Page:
Zsolt Balla, a combat rabbi for the German army

By Anne Vidalie

Posted today at 00:47, updated at 04:17

Funny place to meet. Rabbi Zsolt Balla, Jewish chaplain in the German army, meets at the Café du Becycle, a fitness club in Berlin-Mitte, the center of the German capital. He apologizes: he only took office in June, his office is still under construction, his future team of ten rabbis being recruited. Whatever. In this trendy and bright place, women who come and go in leggings and sneakers pay no attention to this bearded man in a suit and tie and kippah.

Aquamarine eyes and a disarming smile, Mordechai Eliezer Balla, known as “Zsolt”, feels at home here, in Germany, in the country which made him the first rabbi of the Bundeswehr for a century. However, it was in Budapest, Hungary, that he was born in 1979. Until the age of 9, he knew nothing about his Jewishness. There is no exception, he assures, in the former Eastern countries: “Bringing oneself up as a Jew was not seen as very good for promoting one’s career or developing social relationships. “ At the time, he did not know anything about Auschwitz, where his aunt was close to death; nothing either of the labor camps which claimed the life of his great-uncle Eliezer. He has never heard of the Swedish diplomat Raoul Wallenberg, that Righteous who saved the lives of his mother and grandmother – and 20,000 other Jews – by providing them with false papers and lodging them in one of the buildings in the Hungarian capital rented by him and placed under diplomatic immunity.

Education and reading

In the 1980s, little Zsolt grew up in this Hungarian Democratic Republic so dear to his maternal grandparents, who preferred communism to their religion, Marx to their God. Her father, who had three sons from a previous union, is not Jewish. Lieutenant-colonel, he joined the ranks of the people’s army to flee his village on the Ukrainian border and thus escape poverty.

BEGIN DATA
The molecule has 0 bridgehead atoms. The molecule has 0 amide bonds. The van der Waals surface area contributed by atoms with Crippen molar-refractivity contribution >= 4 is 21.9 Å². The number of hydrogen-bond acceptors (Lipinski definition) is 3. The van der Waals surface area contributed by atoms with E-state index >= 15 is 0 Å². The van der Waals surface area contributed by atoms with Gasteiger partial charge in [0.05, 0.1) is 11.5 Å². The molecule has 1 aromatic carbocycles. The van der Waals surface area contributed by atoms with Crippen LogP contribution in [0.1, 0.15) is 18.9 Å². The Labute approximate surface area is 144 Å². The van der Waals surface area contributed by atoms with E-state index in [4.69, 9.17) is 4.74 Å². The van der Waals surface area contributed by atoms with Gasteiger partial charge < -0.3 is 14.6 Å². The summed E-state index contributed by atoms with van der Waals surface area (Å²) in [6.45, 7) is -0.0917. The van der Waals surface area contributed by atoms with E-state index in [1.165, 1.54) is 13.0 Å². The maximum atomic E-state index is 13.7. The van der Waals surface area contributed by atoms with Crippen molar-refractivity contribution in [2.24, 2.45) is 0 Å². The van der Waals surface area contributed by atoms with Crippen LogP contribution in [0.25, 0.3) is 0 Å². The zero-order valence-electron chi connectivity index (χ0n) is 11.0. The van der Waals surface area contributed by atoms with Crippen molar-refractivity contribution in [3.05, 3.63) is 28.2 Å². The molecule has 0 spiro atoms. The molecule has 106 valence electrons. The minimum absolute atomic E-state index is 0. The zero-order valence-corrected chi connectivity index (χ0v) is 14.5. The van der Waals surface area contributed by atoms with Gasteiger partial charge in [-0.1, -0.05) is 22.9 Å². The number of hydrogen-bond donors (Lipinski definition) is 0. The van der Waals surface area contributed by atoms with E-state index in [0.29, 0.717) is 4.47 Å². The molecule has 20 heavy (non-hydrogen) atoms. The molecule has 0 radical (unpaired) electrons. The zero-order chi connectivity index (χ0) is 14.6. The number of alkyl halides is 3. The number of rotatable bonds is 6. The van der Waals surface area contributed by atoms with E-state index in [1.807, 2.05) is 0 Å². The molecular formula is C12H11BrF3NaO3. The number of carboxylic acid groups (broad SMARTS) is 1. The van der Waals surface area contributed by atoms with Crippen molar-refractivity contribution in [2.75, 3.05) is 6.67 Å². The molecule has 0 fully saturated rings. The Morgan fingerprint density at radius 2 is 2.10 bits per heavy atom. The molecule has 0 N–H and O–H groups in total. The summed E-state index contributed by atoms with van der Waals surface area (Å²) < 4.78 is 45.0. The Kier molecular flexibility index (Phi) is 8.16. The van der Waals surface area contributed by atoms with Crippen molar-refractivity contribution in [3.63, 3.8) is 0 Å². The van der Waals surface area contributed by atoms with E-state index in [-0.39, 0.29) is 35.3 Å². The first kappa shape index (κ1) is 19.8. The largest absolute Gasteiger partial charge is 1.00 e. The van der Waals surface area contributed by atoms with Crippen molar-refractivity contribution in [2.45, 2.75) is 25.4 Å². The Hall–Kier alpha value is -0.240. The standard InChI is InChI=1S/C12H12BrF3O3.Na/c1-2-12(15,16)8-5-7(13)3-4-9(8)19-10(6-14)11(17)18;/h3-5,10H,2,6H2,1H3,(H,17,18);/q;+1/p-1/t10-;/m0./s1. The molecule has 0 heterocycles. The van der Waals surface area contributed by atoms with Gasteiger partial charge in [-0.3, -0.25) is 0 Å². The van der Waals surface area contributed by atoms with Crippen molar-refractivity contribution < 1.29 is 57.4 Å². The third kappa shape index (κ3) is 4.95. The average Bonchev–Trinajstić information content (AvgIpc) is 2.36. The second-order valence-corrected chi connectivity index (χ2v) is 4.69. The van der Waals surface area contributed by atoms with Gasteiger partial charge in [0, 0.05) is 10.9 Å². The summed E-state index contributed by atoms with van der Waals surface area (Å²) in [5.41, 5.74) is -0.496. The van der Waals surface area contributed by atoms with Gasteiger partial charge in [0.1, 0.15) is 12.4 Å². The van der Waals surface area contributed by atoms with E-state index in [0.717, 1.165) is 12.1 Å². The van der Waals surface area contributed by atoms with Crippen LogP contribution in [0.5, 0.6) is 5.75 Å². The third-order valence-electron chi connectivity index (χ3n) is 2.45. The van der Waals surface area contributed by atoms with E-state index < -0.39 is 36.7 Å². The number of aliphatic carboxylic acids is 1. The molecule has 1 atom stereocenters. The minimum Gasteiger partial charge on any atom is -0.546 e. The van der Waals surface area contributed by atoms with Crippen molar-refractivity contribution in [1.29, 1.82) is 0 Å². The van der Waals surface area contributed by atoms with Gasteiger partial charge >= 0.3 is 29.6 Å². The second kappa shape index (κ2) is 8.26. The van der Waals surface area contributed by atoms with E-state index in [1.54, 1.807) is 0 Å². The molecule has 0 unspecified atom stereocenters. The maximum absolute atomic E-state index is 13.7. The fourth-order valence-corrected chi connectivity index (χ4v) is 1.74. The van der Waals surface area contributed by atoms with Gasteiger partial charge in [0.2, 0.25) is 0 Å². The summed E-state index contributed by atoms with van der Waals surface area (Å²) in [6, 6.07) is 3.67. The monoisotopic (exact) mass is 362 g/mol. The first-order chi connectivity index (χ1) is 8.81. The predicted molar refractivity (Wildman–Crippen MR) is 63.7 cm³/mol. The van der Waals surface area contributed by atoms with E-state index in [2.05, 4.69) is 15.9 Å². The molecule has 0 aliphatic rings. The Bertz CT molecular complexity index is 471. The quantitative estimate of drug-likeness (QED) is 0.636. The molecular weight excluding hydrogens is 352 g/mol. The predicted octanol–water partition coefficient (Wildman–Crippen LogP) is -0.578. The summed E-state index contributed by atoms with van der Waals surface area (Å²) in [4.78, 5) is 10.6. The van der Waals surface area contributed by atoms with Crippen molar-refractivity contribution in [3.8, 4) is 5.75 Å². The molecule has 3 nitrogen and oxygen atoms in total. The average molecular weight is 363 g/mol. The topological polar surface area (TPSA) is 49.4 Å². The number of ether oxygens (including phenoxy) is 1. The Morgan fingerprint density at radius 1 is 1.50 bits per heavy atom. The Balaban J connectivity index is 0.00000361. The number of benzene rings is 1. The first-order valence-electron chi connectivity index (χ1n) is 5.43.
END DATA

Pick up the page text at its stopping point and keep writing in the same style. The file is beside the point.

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Among the Balla, we cherish education and reading. That’s good, Zsolt loves books above all else, especially the Bible. In 1988, as the Iron Curtain began to tear in Hungary, places of worship gradually opened their doors. The boy then announces his decision: he wants to study Bible reading at the nearby Catholic church. ” I need to talk to you “, then lets go of his mother. “When I discovered that I was Jewish, I understood that I had a personal connection to the Scriptures, remembers the rabbi. Suddenly the Bible looked like an old family journal to me that I had found in the attic. “

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Zsolt Balla, a combat rabbi for the German army

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